Eli>We have a difficult time categorizing our music since we both listen to and are influenced by so many different styles. If we had to give it an official label though, I’d say our music falls somewhere within the realms of indie pop and synth pop.
Sonia>Yeah, I feel like we have literally spent hours trying to come up with the title that best fits us and at a certain point it just becomes kind of hilarious. I think most recently we came up with Indie Electro Art Pop which sounds more like a type of candy than a music genre.
I just wanted to say that the words sung in ‘play dumb’ really got to me personally. I had tried to hide it in my review, but I felt touched emotionally by it. Who is responsible for the lyrical content and can you perhaps explain the inspiration behind these powerful emotion-triggering words?
Eli>Thank you! I came up with a lot of the lyrics when I was imagining what it must feel like to be old and approaching death. Death still seems like such a terrifying and overwhelming subject to me that I imagine the only way I’ll be able to face it as an old man is by not facing it at all. That’s where the idea of “playing dumb” came from. Once I had a rough draft of the lyrics, Sonia really helped refine them until they sounded more coherent and focused.
Sonia>Eli originally had the lyrics written from a first person perspective but I suggested putting them in the third person. I was thinking less about myself as the narrator and more about someone I actually know who is old- in this case, my grandfather who I’ve always been really close with.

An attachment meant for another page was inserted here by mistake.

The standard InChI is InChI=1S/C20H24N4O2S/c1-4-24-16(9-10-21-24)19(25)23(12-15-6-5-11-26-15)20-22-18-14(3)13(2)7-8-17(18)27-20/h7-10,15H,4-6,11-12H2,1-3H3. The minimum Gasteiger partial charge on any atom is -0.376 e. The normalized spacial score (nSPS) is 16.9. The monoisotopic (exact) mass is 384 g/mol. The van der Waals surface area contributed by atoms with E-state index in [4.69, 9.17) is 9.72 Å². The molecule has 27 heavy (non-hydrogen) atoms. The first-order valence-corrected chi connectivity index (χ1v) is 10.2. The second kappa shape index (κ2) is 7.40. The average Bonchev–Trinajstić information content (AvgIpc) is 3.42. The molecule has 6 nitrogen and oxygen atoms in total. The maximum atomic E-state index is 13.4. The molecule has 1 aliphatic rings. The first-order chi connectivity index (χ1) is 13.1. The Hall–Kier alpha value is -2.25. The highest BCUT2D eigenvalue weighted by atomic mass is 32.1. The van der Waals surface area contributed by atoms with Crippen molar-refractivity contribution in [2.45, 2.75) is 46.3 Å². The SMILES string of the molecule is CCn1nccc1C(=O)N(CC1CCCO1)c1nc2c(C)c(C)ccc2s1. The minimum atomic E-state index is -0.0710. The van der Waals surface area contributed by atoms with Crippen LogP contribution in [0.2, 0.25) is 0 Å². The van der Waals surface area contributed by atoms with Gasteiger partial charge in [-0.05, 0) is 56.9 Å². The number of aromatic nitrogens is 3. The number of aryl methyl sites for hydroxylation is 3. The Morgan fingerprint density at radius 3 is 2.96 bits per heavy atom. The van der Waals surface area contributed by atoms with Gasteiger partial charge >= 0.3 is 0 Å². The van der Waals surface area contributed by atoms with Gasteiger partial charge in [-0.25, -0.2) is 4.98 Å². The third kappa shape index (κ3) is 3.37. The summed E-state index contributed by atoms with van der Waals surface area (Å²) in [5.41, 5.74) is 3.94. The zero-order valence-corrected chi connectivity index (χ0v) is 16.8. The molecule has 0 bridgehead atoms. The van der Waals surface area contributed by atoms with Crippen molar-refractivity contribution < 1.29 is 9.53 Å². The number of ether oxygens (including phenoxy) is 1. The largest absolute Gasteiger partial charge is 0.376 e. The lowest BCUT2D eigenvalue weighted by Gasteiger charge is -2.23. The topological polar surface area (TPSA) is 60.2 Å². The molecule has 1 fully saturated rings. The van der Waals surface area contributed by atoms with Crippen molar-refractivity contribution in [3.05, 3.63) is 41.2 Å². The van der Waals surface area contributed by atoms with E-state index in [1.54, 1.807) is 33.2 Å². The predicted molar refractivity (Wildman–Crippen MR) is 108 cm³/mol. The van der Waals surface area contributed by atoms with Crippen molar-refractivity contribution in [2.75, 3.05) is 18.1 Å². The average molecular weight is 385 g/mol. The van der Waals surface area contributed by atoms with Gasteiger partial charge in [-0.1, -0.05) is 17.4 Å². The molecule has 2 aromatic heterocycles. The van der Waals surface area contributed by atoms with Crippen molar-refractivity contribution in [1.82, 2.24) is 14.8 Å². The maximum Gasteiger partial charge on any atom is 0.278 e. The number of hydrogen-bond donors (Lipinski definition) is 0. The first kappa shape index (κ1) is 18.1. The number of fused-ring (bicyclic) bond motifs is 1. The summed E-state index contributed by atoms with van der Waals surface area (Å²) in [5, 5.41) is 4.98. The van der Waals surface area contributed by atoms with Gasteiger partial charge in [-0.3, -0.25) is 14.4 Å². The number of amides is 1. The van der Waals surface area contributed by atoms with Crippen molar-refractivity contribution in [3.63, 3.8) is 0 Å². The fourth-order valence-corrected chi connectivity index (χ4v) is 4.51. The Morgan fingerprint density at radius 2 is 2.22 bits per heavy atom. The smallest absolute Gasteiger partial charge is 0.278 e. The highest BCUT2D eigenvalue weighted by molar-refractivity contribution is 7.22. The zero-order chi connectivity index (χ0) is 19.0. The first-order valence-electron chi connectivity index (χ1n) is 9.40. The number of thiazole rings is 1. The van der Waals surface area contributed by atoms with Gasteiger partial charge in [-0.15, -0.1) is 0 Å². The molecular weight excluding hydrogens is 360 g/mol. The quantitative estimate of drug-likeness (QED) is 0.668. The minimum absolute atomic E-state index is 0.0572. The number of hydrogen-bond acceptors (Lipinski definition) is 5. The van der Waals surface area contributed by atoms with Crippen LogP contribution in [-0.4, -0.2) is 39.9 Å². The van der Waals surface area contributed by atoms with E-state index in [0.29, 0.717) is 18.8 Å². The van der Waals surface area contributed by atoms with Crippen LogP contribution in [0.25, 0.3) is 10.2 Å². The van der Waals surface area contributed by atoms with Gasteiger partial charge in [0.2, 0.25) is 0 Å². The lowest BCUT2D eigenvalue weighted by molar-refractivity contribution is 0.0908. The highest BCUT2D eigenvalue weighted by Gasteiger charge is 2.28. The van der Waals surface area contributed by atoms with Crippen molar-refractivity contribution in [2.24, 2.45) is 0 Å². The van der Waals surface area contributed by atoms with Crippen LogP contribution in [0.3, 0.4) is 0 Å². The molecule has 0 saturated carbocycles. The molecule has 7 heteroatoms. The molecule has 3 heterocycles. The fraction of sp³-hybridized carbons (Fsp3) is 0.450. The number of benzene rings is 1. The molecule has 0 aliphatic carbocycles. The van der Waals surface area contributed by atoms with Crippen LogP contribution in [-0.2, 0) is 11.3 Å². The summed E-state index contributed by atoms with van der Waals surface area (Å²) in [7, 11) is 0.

The ‘play dumb’ song video is basically the pair of you (and obviously a camera person filming it all) performing the song live in a crystal clear recording. Personally I think the stripped down approach is the key that makes this song so powerful and catchy, but I’ll ask some questions about that later on.. Now I just wanted to ask for non music making readers what is it exactly that Eli’s foot is doing?
Eli>I’m playing the bass part with this old bass synth I got from the 70s. I come from a background in jazz organ where you usually play the bass with your left hand and foot. This is sort of my attempt to come up with an analog synth version of the Hammond Organ. Its like an organ for indie pop instead of jazz!